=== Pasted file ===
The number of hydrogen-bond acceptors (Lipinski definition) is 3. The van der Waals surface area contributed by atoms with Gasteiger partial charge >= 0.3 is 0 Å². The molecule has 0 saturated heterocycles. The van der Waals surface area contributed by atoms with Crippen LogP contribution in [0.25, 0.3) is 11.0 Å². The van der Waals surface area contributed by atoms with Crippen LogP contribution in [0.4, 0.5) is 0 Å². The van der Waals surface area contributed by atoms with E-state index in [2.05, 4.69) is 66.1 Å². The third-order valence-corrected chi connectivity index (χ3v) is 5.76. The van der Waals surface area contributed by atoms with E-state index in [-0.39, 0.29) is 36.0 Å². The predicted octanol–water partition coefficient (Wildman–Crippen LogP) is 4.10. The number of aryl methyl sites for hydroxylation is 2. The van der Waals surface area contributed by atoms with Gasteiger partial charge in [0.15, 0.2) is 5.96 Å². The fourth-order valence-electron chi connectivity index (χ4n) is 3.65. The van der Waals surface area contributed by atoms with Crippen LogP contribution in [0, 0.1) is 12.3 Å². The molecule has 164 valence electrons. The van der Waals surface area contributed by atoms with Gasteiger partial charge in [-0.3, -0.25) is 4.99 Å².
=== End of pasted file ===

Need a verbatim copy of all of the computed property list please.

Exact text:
The number of hydrogen-bond acceptors (Lipinski definition) is 3. The van der Waals surface area contributed by atoms with Gasteiger partial charge >= 0.3 is 0 Å². The molecule has 0 saturated heterocycles. The van der Waals surface area contributed by atoms with Crippen LogP contribution in [0.25, 0.3) is 11.0 Å². The van der Waals surface area contributed by atoms with Crippen LogP contribution in [0.4, 0.5) is 0 Å². The van der Waals surface area contributed by atoms with E-state index in [2.05, 4.69) is 66.1 Å². The third-order valence-corrected chi connectivity index (χ3v) is 5.76. The van der Waals surface area contributed by atoms with E-state index in [-0.39, 0.29) is 36.0 Å². The predicted octanol–water partition coefficient (Wildman–Crippen LogP) is 4.10. The number of aryl methyl sites for hydroxylation is 2. The van der Waals surface area contributed by atoms with Gasteiger partial charge in [0.15, 0.2) is 5.96 Å². The fourth-order valence-electron chi connectivity index (χ4n) is 3.65. The van der Waals surface area contributed by atoms with Crippen LogP contribution in [0, 0.1) is 12.3 Å². The molecule has 164 valence electrons. The van der Waals surface area contributed by atoms with Gasteiger partial charge in [-0.3, -0.25) is 4.99 Å².